SM - I am unashamed to admit we lived in a simple world. The extra-curricular activities were limited. There was a significantly large portion of our time spent in face time. Life did exist before mobiles, internet, etc! While the class size was less than 150, we knew each classmate not just by his name, but most of us would have visited their place on holidays or otherwise, at least once. Not just classmates, we would also know practically every other soul on campus - be it seniors/ juniors, non-teaching staff, right to the meek dog! Many of us still cherish the “Anna” shop that would sell sweets in Ganganagar or other neighboring shops. XTASY was a BIG event in town, not just for CET but for rest of the colleges in Bhubaneswar and peer Engineering colleges - there were just 4 - REC (now, NIT), UCE, IGIT, and OEM. The picnics were party time with a lot of preparation. The biggest student activism was witnessed during the elections and people would wear their loyalties on sleeves. The best part was that we enjoyed a thorough bonding and lived every moment of the time we spent on campus!

AJ: You even deliver guest lectures at top B-schools in the country. Being able to come such a long way, what would your advice for young engineers passing from the college be? Should we pursue higher studies, such as M.Tech or MBA? Or should we focus on campus placements, and work in that direction? 

SM - You should do what you’re driven by. But once decided excel in it. For that you need to identify your calling. This requires you to engage more with people across professions. The beauty is that as an institution 34 years old, we have alumni cutting across the professions. Leverage the vibrant alumni body. At the expense of using an adage - if opportunity doesn't knock, build a door.

AJ. The Placement Cell of the college has been in touch with you regularly and has also consistently got important insights. Talking of which, do you think the college lacks sufficient infrastructure for placement facilities? What more should be done to attract more recruiters?

SM - I interact with many students and faculty of many different institutions. I don’t think we lack either, while we might have a room for improvement. IIT Kharagpur is located 140 k from the nearest airport. NIT Rourkela is located at likewise distance from nearest airport, and isn’t even served by the fast trains. Their infrastructure challenges hasn’t limited their placements. What industry would like to know is the quality of talent, the research content, differentiators. While one of my host students explained infrastructure as a setback, I had asked if they ever explored a placement week with a theme. Oracle Corporation holds their annual partner/ client event in San Fransisco downtown where the available hotels and amphitheaters isn’t sufficient to hold conferences. “Oracle Open World” often has contingents run out of shamianas. Why can’t we? Aren’t there enough community halls with 1000 seaters which can be availed on rent for a week? You need to think out of box. The placement brochure needed a makeover. There are some changes in the current version: I’d expect more. There is need for benchmarking.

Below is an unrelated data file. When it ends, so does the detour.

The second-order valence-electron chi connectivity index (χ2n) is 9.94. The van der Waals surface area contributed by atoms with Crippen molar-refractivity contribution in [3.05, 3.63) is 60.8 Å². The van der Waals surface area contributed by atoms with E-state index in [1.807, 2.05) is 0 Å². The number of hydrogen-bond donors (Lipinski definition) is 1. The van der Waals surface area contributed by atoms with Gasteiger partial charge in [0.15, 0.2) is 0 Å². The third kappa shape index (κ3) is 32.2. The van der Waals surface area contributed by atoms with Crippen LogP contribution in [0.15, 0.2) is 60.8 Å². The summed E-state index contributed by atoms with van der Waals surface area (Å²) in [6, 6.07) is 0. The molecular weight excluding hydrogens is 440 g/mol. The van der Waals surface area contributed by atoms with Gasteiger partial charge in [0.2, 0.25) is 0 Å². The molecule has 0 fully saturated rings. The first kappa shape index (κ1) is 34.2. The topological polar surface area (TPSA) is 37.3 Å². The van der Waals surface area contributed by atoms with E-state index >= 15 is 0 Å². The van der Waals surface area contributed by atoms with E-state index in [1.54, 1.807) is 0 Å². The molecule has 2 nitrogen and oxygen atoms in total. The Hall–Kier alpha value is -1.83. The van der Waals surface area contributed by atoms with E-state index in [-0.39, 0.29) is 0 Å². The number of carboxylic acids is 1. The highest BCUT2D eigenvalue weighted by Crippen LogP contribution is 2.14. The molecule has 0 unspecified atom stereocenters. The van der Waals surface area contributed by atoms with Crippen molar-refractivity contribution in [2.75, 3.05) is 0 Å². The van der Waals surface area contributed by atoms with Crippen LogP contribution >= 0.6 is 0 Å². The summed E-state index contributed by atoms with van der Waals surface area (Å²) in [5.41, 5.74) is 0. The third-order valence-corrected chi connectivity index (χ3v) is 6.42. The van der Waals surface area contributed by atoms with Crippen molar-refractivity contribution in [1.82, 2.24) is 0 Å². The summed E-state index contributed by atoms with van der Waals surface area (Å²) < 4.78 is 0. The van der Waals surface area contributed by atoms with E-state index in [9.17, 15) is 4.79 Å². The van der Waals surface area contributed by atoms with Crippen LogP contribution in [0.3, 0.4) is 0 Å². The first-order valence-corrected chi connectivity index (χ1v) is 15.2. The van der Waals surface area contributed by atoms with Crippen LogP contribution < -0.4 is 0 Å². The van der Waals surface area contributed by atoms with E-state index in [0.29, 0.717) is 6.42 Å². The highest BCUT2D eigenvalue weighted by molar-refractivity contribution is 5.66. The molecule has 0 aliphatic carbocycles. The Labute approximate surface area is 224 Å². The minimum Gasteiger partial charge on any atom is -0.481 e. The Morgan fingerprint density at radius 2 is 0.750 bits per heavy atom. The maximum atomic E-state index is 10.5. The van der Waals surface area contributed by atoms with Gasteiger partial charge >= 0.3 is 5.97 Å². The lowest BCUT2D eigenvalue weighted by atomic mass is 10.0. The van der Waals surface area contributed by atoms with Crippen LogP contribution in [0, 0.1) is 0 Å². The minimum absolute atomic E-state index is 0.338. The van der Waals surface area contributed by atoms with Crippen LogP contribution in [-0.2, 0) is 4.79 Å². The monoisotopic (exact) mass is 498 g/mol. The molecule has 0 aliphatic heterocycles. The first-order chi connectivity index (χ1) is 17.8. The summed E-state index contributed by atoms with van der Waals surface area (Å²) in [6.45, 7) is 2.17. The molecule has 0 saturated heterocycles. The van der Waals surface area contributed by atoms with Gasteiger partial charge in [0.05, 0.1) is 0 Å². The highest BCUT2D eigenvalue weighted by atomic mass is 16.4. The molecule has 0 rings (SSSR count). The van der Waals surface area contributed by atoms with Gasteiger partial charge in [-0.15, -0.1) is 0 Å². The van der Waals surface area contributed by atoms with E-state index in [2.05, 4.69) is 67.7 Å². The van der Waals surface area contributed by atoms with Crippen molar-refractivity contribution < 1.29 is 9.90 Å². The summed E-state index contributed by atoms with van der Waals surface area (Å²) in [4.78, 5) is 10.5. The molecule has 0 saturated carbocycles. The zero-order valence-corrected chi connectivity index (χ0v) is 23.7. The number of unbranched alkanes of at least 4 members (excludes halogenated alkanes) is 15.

AJ: You support causes such as “Children”, “Education”, and “Social Services”. You have even done some volunteering work with Oracle Volunteers. Would you like to share some of that experience with us? Also, are you particularly passionate about helping the lesser privileged of the society? 

SM - We should never forget we are all social beings. Less or more is very relative. If everyone helps the other imagine how different a world we would have to ourselves. We all have our share of successes, and stresses too. The time you spend with a less privieged person, is the most humbling experience. It reminds you how people smile and live with much lesser. I recall a birthday I had spent with a bunch of children of different ages. They were different. They were differently abled in being developmentally challenged. They could hardly express themselves. We broke ice with breakfast which went through with little to no interaction. As we boarded the for Bannerghata zoo the students were curious and their teachers were attending to their questions patiently. As we were returning visibly tired, and it was time to bid farewell, one boy exclaimed “Mama!” It made my day.

AJ: You have a front runner in building the brand name of CET and always have led to create Alumni meet, like of Alumni meet-Bangalore 2014. Why do you think a reputed college should have a strong Alumni association? And how do CETians fare in this regard? 

SM - An institute is often as good as its students. If you checked the successful applicants for MBA  in the premier universities, a key criteria is the ability to network. With the kind of deep and broad experience, a strong and vibrant alumni network makes a solid base to build on. The difference between two colleges at competitive levels is branding. You can’t do effective branding without strong bonding. For an institute of CET’s legacy and stature, hence there is a dire need for making the strong alumni body even more dynamic and vibrant.